Types of tests for developmental coordination disorder (DCD)

At a glance

  • Kids with developmental coordination disorder (DCD) struggle with everyday tasks like holding a pencil or tying shoes.

  • When kids are tested for DCD, they have to perform a range of physical actions.

  • The assessment measures motor skills, balance, and coordination.

If your child has trouble with motor skills and coordination, you might wonder if it’s caused by developmental coordination disorder (DCD). DCD makes it hard for kids to do things like hold a pencil, get dressed on their own, or catch a ball. It’s sometimes known as dyspraxia.

Testing for DCD mainly consists of a clinical exam. It can be performed by a number of professionals, including:

  • Pediatricians

  • Developmental pediatricians

  • Pediatric neurologists

  • Child psychiatrists

  • Child neuropsychologists and psychologists

  • Physiatrists

Others may test kids for motor skills issues but can’t provide an official diagnosis of DCD. They include:

During the evaluation, kids have to do a range of physical actions. These tasks test gross and fine motor skills, visuomotor integration, coordination, and balance.

These actions vary, depending on the age of the child. Evaluators often use their own assessments. They may also use commercial ones, like the Movement Assessment Battery for Children. Other assessments include the Peabody Developmental Motor Scales and the Bruininks–Oseretsky Test of Motor Proficiency.

Kids are evaluated on a set of skills. Not every evaluator looks at the same exact skills. But in general, there are five core areas they assess:

  • Strength

  • Balance

  • Coordination

  • Visuomotor skills

  • Fine motor and graphomotor (handwriting) skills

Tests for strength

How it works: Kids perform tasks that show how strong their core, arms, and legs are. One task might be hanging from a pull-up bar. The evaluator will observe how long they can do it.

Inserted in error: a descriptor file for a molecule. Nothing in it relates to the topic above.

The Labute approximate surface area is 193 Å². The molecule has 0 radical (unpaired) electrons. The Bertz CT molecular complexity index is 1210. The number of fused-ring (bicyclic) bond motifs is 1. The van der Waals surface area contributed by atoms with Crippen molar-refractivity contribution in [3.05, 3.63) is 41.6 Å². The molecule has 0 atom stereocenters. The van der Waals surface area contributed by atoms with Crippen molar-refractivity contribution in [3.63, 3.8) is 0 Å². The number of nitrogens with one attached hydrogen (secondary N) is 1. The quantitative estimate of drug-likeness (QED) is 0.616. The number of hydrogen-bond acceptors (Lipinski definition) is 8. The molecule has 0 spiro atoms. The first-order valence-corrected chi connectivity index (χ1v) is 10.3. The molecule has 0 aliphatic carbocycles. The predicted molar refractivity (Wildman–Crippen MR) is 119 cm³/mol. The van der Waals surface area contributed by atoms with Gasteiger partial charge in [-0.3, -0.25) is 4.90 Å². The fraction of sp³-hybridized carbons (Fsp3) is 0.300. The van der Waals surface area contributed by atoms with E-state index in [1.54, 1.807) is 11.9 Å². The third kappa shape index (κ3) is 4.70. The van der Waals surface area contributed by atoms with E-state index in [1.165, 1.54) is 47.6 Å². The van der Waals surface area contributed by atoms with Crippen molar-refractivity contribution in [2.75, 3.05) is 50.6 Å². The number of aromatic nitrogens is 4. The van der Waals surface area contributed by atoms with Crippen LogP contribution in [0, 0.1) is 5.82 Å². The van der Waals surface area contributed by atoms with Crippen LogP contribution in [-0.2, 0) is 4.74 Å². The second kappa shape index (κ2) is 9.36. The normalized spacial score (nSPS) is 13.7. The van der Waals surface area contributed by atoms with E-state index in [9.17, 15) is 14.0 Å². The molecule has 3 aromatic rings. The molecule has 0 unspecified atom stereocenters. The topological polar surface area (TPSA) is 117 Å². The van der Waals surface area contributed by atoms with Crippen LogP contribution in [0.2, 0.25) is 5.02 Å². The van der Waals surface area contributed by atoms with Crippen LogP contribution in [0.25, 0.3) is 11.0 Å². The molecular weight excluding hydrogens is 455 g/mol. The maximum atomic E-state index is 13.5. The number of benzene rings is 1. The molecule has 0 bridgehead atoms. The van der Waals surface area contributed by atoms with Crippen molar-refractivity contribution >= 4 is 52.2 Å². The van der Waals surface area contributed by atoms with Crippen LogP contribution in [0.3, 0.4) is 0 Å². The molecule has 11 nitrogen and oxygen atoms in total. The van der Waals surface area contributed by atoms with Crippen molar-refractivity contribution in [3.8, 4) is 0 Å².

Another task might be “wheelbarrow walking.” Kids walk forward on their hands while the evaluator holds up each leg by the ankle. The evaluator is seeing how many “steps” kids can take before losing their balance in fatigue.

The evaluator might also put kids in a sit-up position and see if they can hold their legs in place. To measure grip strength, kids might be asked to squeeze the evaluator’s hand as hard as they can or use a gripometer.

Tests for balance

How it works: Kids perform a variety of activities that involve both moving and standing still. The evaluator might have them stand on one foot with their arms out and lean forward (like Superman) or walk on a low balance beam.

Kids might be asked to hop or to pick up an object from the floor or move from a sitting to a standing position. They might also walk with one foot directly in front of the other, so that the toes of their back foot touch the heels of their front foot at each step.

Tests for coordination

How it works: For hand-eye coordination, kids are tested on their skill level at throwing, dribbling a ball, or using scissors. To test the lower half of the body, they may kick a ball or walk heel to toe in a straight line.

Tests for visuomotor skills

How it works: Kids throw a beanbag at a target, catch a beanbag, or throw and catch a ball against a wall.

Tests for fine motor and graphomotor skills

How it works: To assess fine motor control, the evaluator might use a grooved pegboard test. Kids get a board with 25 randomly positioned holes. They have to fit the pegs into the holes as fast as they can, with both their dominant and nondominant hands. They may be asked to tie their shoes, too.

The evaluator might also have kids copy simple shapes on paper using a pencil. This tests for fine motor skills and graphomotor skills, or the ability to write by hand.

To make a diagnosis, the evaluator will compare a child’s abilities to those of other kids of the same age. If those skills are well below average, the evaluator will likely refer the child for intervention.

DCD can co-occur with other learning and thinking differences or with developmental issues. A full evaluation can help identify any other conditions or areas of weakness. Based on the results, your child may be able to get at school.

A physical or occupational therapist can work with your child to improve motor skills, coordination, and balance. See what happens in an occupational therapy evaluation. And find out how occupational therapists may work with kids with motor skills issues.

Key takeaways

  • A DCD evaluation looks at five areas: strength, balance, coordination, visuomotor skills, and fine motor control.

  • Based on the results, your child may be able to get accommodations at school.

  • An occupational or physical therapist can work with your child to improve motor skills.


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